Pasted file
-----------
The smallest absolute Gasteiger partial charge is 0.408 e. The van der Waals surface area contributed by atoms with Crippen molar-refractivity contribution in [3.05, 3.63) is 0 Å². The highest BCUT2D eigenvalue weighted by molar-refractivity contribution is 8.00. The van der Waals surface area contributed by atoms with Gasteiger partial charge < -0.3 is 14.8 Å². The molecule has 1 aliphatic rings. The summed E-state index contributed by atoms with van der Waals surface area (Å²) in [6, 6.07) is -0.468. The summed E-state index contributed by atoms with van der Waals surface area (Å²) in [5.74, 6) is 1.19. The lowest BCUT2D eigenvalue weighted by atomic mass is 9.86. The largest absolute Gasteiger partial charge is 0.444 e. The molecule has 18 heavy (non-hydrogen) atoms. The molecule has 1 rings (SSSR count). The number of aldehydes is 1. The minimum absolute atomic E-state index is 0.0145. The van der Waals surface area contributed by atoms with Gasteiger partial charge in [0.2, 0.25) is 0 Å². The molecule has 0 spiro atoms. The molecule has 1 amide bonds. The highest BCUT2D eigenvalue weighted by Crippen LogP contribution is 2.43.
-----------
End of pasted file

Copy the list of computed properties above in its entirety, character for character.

The smallest absolute Gasteiger partial charge is 0.408 e. The van der Waals surface area contributed by atoms with Crippen molar-refractivity contribution in [3.05, 3.63) is 0 Å². The highest BCUT2D eigenvalue weighted by molar-refractivity contribution is 8.00. The van der Waals surface area contributed by atoms with Gasteiger partial charge < -0.3 is 14.8 Å². The molecule has 1 aliphatic rings. The summed E-state index contributed by atoms with van der Waals surface area (Å²) in [6, 6.07) is -0.468. The summed E-state index contributed by atoms with van der Waals surface area (Å²) in [5.74, 6) is 1.19. The lowest BCUT2D eigenvalue weighted by atomic mass is 9.86. The largest absolute Gasteiger partial charge is 0.444 e. The molecule has 18 heavy (non-hydrogen) atoms. The molecule has 1 rings (SSSR count). The number of aldehydes is 1. The minimum absolute atomic E-state index is 0.0145. The van der Waals surface area contributed by atoms with Gasteiger partial charge in [0.2, 0.25) is 0 Å². The molecule has 0 spiro atoms. The molecule has 1 amide bonds. The highest BCUT2D eigenvalue weighted by Crippen LogP contribution is 2.43.